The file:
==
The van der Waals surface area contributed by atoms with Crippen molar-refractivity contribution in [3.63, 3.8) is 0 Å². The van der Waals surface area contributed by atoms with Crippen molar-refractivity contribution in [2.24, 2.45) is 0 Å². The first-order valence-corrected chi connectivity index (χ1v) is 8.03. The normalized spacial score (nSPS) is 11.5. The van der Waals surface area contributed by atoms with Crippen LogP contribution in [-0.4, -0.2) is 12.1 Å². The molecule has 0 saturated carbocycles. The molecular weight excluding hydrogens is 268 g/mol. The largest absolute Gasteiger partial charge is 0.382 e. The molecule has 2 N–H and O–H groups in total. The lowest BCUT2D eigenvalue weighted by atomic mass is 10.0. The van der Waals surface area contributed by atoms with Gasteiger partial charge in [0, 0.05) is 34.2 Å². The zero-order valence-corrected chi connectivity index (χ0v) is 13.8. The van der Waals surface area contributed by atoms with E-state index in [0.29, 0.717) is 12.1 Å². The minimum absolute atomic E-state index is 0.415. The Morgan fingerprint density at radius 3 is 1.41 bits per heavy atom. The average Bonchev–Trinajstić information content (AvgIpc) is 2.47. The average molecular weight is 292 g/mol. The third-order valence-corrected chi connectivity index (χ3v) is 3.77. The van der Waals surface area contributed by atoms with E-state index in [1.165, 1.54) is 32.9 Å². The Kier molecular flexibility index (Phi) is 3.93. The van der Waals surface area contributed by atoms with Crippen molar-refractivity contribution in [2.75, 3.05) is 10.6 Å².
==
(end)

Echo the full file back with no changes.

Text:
The van der Waals surface area contributed by atoms with Crippen molar-refractivity contribution in [3.63, 3.8) is 0 Å². The van der Waals surface area contributed by atoms with Crippen molar-refractivity contribution in [2.24, 2.45) is 0 Å². The first-order valence-corrected chi connectivity index (χ1v) is 8.03. The normalized spacial score (nSPS) is 11.5. The van der Waals surface area contributed by atoms with Crippen LogP contribution in [-0.4, -0.2) is 12.1 Å². The molecule has 0 saturated carbocycles. The molecular weight excluding hydrogens is 268 g/mol. The largest absolute Gasteiger partial charge is 0.382 e. The molecule has 2 N–H and O–H groups in total. The lowest BCUT2D eigenvalue weighted by atomic mass is 10.0. The van der Waals surface area contributed by atoms with Gasteiger partial charge in [0, 0.05) is 34.2 Å². The zero-order valence-corrected chi connectivity index (χ0v) is 13.8. The van der Waals surface area contributed by atoms with E-state index in [0.29, 0.717) is 12.1 Å². The minimum absolute atomic E-state index is 0.415. The Morgan fingerprint density at radius 3 is 1.41 bits per heavy atom. The average Bonchev–Trinajstić information content (AvgIpc) is 2.47. The average molecular weight is 292 g/mol. The third-order valence-corrected chi connectivity index (χ3v) is 3.77. The van der Waals surface area contributed by atoms with E-state index in [1.165, 1.54) is 32.9 Å². The Kier molecular flexibility index (Phi) is 3.93. The van der Waals surface area contributed by atoms with Crippen molar-refractivity contribution in [2.75, 3.05) is 10.6 Å².